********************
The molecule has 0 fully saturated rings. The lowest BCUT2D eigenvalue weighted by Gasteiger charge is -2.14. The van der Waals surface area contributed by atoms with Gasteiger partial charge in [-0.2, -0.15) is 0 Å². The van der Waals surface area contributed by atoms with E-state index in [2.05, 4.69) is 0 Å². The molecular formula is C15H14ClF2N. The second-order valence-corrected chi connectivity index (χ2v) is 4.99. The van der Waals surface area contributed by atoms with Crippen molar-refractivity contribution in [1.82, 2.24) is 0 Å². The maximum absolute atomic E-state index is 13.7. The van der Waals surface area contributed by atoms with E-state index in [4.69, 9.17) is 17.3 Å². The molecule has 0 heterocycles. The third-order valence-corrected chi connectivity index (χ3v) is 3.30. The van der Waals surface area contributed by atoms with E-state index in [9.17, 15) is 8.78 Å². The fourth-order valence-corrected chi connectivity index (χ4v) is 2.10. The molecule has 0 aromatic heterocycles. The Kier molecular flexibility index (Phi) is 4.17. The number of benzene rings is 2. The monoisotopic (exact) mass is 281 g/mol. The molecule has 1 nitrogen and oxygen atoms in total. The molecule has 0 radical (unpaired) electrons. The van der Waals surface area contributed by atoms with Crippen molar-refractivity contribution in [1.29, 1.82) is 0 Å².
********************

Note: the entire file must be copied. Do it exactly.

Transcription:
The molecule has 0 fully saturated rings. The lowest BCUT2D eigenvalue weighted by Gasteiger charge is -2.14. The van der Waals surface area contributed by atoms with Gasteiger partial charge in [-0.2, -0.15) is 0 Å². The van der Waals surface area contributed by atoms with E-state index in [2.05, 4.69) is 0 Å². The molecular formula is C15H14ClF2N. The second-order valence-corrected chi connectivity index (χ2v) is 4.99. The van der Waals surface area contributed by atoms with Crippen molar-refractivity contribution in [1.82, 2.24) is 0 Å². The maximum absolute atomic E-state index is 13.7. The van der Waals surface area contributed by atoms with E-state index in [4.69, 9.17) is 17.3 Å². The molecule has 0 heterocycles. The third-order valence-corrected chi connectivity index (χ3v) is 3.30. The van der Waals surface area contributed by atoms with E-state index in [9.17, 15) is 8.78 Å². The fourth-order valence-corrected chi connectivity index (χ4v) is 2.10. The molecule has 0 aromatic heterocycles. The Kier molecular flexibility index (Phi) is 4.17. The number of benzene rings is 2. The monoisotopic (exact) mass is 281 g/mol. The molecule has 1 nitrogen and oxygen atoms in total. The molecule has 0 radical (unpaired) electrons. The van der Waals surface area contributed by atoms with Crippen molar-refractivity contribution in [1.29, 1.82) is 0 Å².